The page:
From the legendary Avro Lancaster, fondly known as “Lankie,” to the versatile BELL UH-1H IROQUOIS (HUEY), each aircraft has a story to tell.
With a diverse array of aircraft and a multitude of smaller buildings housing a library, photo lab, workshop, and more, the Aviation Heritage Museum is a must-visit destination for aviation enthusiasts and history buffs alike.
It offers a unique opportunity to appreciate the profound impact of aviation on Western Australia and the nation as a whole.
The Railway Museum
The Railway Museum, nestled in the charming town of Bassendean, about 10 km northeast of Downtown Perth, is a true haven for locomotive enthusiasts and history buffs alike. This iconic institution is operated by the Western Australian division of the Australian Railway Historical Society, known as Rail Heritage WA.
Originally established in 1969 and officially inaugurated in November 1974 by the Western Australian Minister for Transport, Ray O’Connor, the Railway Museum boasts the most extensive collection of heritage steam locomotives and rolling stock in Western Australia.
Its treasures include a remarkable array of diesel and steam locomotives, passenger carriages, and various other rolling stock that represent the rich tapestry of Western Australian railway history.
Beyond its impressive physical collection, the museum also houses a valuable Archive within its premises. This archive features an extensive online photograph collection that encapsulates the entirety of Western Australian railway history.
Throughout the year, the Railway Museum hosts a variety of exciting events, including Steamfest, Railfest with active steam and diesel displays, and annual open days, all of which allow visitors to immerse themselves in the world of railways.
Furthermore, the Railway Museum serves as the hub for the West Australian Model Railway Club. For those seeking a deeper exploration of railway history, the South-West Rail and Heritage Centre in Boyanup, a related museum, offers a complementary experience.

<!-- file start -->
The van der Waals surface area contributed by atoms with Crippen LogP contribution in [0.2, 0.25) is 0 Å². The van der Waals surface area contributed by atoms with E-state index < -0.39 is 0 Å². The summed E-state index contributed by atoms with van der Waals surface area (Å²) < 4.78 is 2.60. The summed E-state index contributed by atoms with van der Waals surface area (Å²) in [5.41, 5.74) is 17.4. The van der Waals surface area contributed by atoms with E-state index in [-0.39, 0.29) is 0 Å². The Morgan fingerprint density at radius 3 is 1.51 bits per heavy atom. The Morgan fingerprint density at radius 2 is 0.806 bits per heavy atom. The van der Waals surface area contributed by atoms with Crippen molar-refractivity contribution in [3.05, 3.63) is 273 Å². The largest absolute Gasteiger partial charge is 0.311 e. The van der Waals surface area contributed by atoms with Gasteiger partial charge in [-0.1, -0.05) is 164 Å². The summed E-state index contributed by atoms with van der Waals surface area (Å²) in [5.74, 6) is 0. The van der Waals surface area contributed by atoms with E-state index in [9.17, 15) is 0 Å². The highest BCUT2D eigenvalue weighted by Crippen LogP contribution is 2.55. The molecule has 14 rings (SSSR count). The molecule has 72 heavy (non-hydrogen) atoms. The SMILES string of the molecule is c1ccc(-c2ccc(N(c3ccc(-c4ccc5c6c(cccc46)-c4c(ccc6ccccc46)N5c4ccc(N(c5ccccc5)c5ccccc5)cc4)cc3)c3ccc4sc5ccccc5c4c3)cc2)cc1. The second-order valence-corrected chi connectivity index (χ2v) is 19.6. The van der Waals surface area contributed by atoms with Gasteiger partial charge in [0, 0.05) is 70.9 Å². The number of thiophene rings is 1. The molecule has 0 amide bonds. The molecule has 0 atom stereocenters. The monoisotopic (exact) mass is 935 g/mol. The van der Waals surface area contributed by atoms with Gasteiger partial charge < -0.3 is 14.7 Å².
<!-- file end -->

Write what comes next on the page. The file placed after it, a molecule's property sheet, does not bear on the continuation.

The Railway Museum stands as a living testament to Western Australia’s railway legacy, inviting all to embark on a fascinating journey through time.
The Museum of Perth
The Museum of Perth, nestled within the iconic Atlas Building along The Esplanade, opposite Elizabeth Quay in Western Australia, serves as a vibrant testament to the city’s rich heritage.
Born from a virtual museum initiative on Twitter in 2012 by Dallas Robertson, a museum studies student at Edith Cowan University, this private, non-profit institution has evolved into a tangible treasure trove of Perth’s social, cultural, political, and architectural history.
The journey from the digital realm to a physical space was catalyzed when an article by the Australian Broadcasting Corporation in 2013 brought attention to the Twitter page. Perth City councillor Reece Harley recognized its potential and envisioned a brick-and-mortar version of the museum.
In 2015, the dream materialized when the Perth History Association was formed, paving the way for the establishment of the Museum of Perth. With Reece Harley at the helm as executive director, this institution became a reality in October 2015.
Visitors to the museum are treated to a captivating journey through time. The permanent exhibition, tracing the city’s history from its Aboriginal origins to colonial and convict eras, provides a chronological narrative.
Additionally, the museum features a micro-cinema and rotating exhibitions, offering a dynamic window into Perth’s captivating social history. The Museum of Perth stands as a living tribute to the city’s past, present, and future, inviting all to explore and appreciate its remarkable story.